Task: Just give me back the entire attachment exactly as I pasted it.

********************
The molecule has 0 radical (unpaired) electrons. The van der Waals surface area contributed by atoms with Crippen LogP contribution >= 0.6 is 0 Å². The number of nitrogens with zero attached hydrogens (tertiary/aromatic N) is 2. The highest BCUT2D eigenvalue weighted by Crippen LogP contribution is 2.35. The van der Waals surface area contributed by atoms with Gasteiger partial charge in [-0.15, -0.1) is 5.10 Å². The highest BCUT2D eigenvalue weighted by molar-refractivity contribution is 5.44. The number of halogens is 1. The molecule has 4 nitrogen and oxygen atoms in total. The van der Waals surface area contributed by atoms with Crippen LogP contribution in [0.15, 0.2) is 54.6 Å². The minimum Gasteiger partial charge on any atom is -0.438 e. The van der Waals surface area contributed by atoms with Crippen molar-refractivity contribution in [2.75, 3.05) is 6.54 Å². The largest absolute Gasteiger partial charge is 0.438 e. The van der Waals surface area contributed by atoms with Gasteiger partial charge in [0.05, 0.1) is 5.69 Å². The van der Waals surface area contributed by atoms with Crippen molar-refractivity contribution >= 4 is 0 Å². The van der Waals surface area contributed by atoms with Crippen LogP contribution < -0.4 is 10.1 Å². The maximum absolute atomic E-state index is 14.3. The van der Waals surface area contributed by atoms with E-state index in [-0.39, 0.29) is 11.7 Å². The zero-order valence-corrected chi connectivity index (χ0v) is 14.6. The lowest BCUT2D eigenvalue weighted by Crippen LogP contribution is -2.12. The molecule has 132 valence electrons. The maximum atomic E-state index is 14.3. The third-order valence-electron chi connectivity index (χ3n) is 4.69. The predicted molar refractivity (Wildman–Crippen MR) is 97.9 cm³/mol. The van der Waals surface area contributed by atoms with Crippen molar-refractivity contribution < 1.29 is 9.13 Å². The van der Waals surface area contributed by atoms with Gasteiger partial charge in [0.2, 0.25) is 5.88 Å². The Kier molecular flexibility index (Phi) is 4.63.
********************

The molecule has 0 radical (unpaired) electrons. The van der Waals surface area contributed by atoms with Crippen LogP contribution >= 0.6 is 0 Å². The number of nitrogens with zero attached hydrogens (tertiary/aromatic N) is 2. The highest BCUT2D eigenvalue weighted by Crippen LogP contribution is 2.35. The van der Waals surface area contributed by atoms with Gasteiger partial charge in [-0.15, -0.1) is 5.10 Å². The highest BCUT2D eigenvalue weighted by molar-refractivity contribution is 5.44. The number of halogens is 1. The molecule has 4 nitrogen and oxygen atoms in total. The van der Waals surface area contributed by atoms with Crippen LogP contribution in [0.15, 0.2) is 54.6 Å². The minimum Gasteiger partial charge on any atom is -0.438 e. The van der Waals surface area contributed by atoms with Crippen molar-refractivity contribution in [2.75, 3.05) is 6.54 Å². The largest absolute Gasteiger partial charge is 0.438 e. The van der Waals surface area contributed by atoms with Gasteiger partial charge in [0.05, 0.1) is 5.69 Å². The van der Waals surface area contributed by atoms with Crippen molar-refractivity contribution >= 4 is 0 Å². The van der Waals surface area contributed by atoms with Crippen LogP contribution < -0.4 is 10.1 Å². The maximum absolute atomic E-state index is 14.3. The van der Waals surface area contributed by atoms with E-state index in [-0.39, 0.29) is 11.7 Å². The zero-order valence-corrected chi connectivity index (χ0v) is 14.6. The lowest BCUT2D eigenvalue weighted by Crippen LogP contribution is -2.12. The molecule has 132 valence electrons. The maximum atomic E-state index is 14.3. The third-order valence-electron chi connectivity index (χ3n) is 4.69. The predicted molar refractivity (Wildman–Crippen MR) is 97.9 cm³/mol. The van der Waals surface area contributed by atoms with Crippen molar-refractivity contribution < 1.29 is 9.13 Å². The van der Waals surface area contributed by atoms with Gasteiger partial charge in [0.2, 0.25) is 5.88 Å². The Kier molecular flexibility index (Phi) is 4.63.